Nokia BP-4L Substitute Battery Test
As mentioned previously on my blog, I use a Nokia E55, which uses Nokia’s largest battery, the BP-4L. Now, if phone batteries don’t float your boat, then stop reading now. But wait, do you have a Nokia phone? Is it perhaps the E90, E71, E52, E55, N97, E72? Then if you are using any of those, would you like even more battery life? Well in that case, maybe batteries aren’t such a boring subject!
Unfortunately this battery isn’t branded, which is normally of concern, but I was brave and tested it out for you all. Since this battery doesn’t officially have a name, I’m going to refer to it, only for this review, as the BP-4X. Nokia’s BP-4L is a 1,500mAh battery and Nokia’s Energy Profiler application reports it as having 1,536 mAh capacity. Whereas the BP-4X is advertised as having a 1,900 mAh capacity, although the Energy Profiler application reported it as only having 671mAh. Fortunately, this is in error, as my tests did show that it does indeed last a lot longer than the standard BP-4L!
I came up with two real world tests for the two batteries:
Defined as: Checking email via Wifi once an hour between 06:00 and 23:00. Checking Twitter once every 30 minutes (with TweetS60) via WiFi. Two hours of MP3 playback and 30 minutes of internet radio streaming via WiFi, each day, both via the loudspeaker. One 45-minute session of video playback. Frequent text messaging and no more than one minute of voice calling.
Defined as: Checking email via 3G once an hour between 06:00 and 23:00. Checking Twitter once every 5 minutes (with TweetS60) via 3G. Constantly running Google Maps with GPS and 3G. Four hours of internet radio via WiFi and two hours of MP3 playback, both via the loudspeaker. Frequent text messaging and up to 5 minutes of voice calling.
So, the good news is that the BP-4X does what it says it does, it extends the battery life you would normally get. Under light usage, it appears you’ll get more than a proportional increase in battery life, but the opposite is true for heavy usage. As the chart shows, I did these tests with a Nokia E55, so expect these numbers to be slightly different for different handsets. I would expect an always-connected N97 to last less than this, although using an E71, or even the same E55, much more carefully, you could get much longer. In fact, with very little usage, I have had this battery last for over four days in my E55.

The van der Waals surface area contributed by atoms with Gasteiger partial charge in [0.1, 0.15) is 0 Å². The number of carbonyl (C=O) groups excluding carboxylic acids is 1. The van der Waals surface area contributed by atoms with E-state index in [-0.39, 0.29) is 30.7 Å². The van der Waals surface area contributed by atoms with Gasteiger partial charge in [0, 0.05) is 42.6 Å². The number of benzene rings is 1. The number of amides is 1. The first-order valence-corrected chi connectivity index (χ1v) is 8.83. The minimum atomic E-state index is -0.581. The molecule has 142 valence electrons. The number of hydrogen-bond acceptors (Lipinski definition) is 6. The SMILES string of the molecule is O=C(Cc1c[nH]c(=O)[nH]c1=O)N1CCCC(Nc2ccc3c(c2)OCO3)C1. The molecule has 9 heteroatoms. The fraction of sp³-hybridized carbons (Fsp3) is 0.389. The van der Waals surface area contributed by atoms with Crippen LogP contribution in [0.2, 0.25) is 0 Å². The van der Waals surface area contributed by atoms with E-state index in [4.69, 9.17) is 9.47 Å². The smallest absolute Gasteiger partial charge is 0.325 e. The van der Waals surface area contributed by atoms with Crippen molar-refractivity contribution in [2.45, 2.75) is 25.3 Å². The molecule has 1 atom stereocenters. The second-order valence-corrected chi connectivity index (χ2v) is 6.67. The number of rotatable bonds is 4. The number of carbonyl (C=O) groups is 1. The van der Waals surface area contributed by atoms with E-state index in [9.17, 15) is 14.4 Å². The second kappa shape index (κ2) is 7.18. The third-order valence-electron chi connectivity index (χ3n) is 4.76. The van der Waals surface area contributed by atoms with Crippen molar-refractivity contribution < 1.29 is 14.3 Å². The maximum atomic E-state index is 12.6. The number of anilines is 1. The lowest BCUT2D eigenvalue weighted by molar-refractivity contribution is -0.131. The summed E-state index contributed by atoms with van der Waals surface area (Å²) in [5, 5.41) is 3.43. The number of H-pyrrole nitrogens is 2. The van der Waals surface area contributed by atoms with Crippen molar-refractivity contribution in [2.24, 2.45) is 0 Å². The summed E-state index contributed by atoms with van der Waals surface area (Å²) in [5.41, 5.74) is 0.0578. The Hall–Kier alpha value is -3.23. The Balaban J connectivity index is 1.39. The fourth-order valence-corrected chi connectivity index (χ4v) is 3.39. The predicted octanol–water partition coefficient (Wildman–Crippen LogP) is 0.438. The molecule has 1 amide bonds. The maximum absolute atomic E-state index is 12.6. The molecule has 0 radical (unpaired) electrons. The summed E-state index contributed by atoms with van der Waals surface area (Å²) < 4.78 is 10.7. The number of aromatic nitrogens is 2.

Now for the bad news. For whatever reason, the voltage levels on this battery don’t work in the same way that the standard BP-4L does. This means that the battery meter on your phone’s screen is rendered useless (this is not true for the N97, see the update section below). There isn’t a steady decline (i.e. you see your battery bars depleting); the battery will show at full for days, then will just drop when the battery is near exhausted. Also, the voltage level drops dramatically while you are making a call. It is rather disconcerting to just get talking to someone and then have your phone telling you it’s on low power. After a while, I became familiar with how the battery behaved, and knew not to take notice of the warnings. However, this means that the job of the phone’s battery meter becomes your own responsibility: you need to mentally keep track of how much you’ve used it, when you last charged it, and for how long.
There you have it, it is impressive that you can get so much more energy stored in a unit that is exactly the same size. Most extended batteries for other phones require you to have a bulky custom cover sticking out the back of the phone. At around £12 the price isn’t bad either. The disadvantages come with having to ignore low battery warnings when you’re making a call, and seeing full power when it’s nearly exhausted, instead mentally keeping track of how much you’ve used it. Being unbranded, it’s quality is also of concern, although I can say that after a month my phone has suffered no ill effects from using this battery.
If you need a spare battery when you’re going to be away from a charger for a while, then this is definitely worth a look.
Update 12th March 2010
Thanks to Nokia PR and AllAboutSymbian.com, I have been fortunate enough to borrow an N97. I’ve tried this battery in the N97, and the battery meter works properly.